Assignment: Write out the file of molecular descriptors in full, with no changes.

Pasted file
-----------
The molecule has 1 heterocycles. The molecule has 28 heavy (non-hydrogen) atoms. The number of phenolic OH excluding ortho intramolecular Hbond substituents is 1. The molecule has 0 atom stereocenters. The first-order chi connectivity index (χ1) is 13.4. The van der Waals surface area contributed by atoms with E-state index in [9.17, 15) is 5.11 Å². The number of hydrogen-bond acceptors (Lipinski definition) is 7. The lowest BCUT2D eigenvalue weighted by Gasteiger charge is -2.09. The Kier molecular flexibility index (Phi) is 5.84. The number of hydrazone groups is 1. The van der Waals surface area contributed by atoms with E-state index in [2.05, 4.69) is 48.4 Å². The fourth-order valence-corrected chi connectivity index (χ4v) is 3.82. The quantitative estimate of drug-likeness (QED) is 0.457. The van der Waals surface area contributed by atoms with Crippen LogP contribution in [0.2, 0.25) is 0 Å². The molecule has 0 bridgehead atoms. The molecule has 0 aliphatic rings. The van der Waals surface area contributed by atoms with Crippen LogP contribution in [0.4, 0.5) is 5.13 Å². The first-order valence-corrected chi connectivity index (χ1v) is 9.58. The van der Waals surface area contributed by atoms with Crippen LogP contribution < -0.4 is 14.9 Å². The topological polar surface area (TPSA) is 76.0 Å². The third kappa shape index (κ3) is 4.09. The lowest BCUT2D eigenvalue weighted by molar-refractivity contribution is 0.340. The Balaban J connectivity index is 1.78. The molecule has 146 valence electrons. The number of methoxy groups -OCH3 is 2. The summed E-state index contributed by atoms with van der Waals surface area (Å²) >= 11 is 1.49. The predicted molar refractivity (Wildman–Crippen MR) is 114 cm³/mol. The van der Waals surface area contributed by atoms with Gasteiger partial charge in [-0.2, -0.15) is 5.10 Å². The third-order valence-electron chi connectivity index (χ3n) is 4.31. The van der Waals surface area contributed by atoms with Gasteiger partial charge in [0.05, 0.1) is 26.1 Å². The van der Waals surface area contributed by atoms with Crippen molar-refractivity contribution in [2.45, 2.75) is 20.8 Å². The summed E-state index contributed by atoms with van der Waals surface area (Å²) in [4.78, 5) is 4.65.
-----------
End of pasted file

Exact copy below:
The molecule has 1 heterocycles. The molecule has 28 heavy (non-hydrogen) atoms. The number of phenolic OH excluding ortho intramolecular Hbond substituents is 1. The molecule has 0 atom stereocenters. The first-order chi connectivity index (χ1) is 13.4. The van der Waals surface area contributed by atoms with E-state index in [9.17, 15) is 5.11 Å². The number of hydrogen-bond acceptors (Lipinski definition) is 7. The lowest BCUT2D eigenvalue weighted by Gasteiger charge is -2.09. The Kier molecular flexibility index (Phi) is 5.84. The number of hydrazone groups is 1. The van der Waals surface area contributed by atoms with E-state index in [2.05, 4.69) is 48.4 Å². The fourth-order valence-corrected chi connectivity index (χ4v) is 3.82. The quantitative estimate of drug-likeness (QED) is 0.457. The van der Waals surface area contributed by atoms with Crippen LogP contribution in [0.2, 0.25) is 0 Å². The molecule has 0 bridgehead atoms. The molecule has 0 aliphatic rings. The van der Waals surface area contributed by atoms with Crippen LogP contribution in [0.4, 0.5) is 5.13 Å². The first-order valence-corrected chi connectivity index (χ1v) is 9.58. The van der Waals surface area contributed by atoms with Crippen LogP contribution < -0.4 is 14.9 Å². The topological polar surface area (TPSA) is 76.0 Å². The third kappa shape index (κ3) is 4.09. The lowest BCUT2D eigenvalue weighted by molar-refractivity contribution is 0.340. The Balaban J connectivity index is 1.78. The molecule has 146 valence electrons. The number of methoxy groups -OCH3 is 2. The summed E-state index contributed by atoms with van der Waals surface area (Å²) >= 11 is 1.49. The predicted molar refractivity (Wildman–Crippen MR) is 114 cm³/mol. The van der Waals surface area contributed by atoms with Gasteiger partial charge in [-0.2, -0.15) is 5.10 Å². The third-order valence-electron chi connectivity index (χ3n) is 4.31. The van der Waals surface area contributed by atoms with Gasteiger partial charge in [0.05, 0.1) is 26.1 Å². The van der Waals surface area contributed by atoms with Crippen molar-refractivity contribution in [2.45, 2.75) is 20.8 Å². The summed E-state index contributed by atoms with van der Waals surface area (Å²) in [4.78, 5) is 4.65.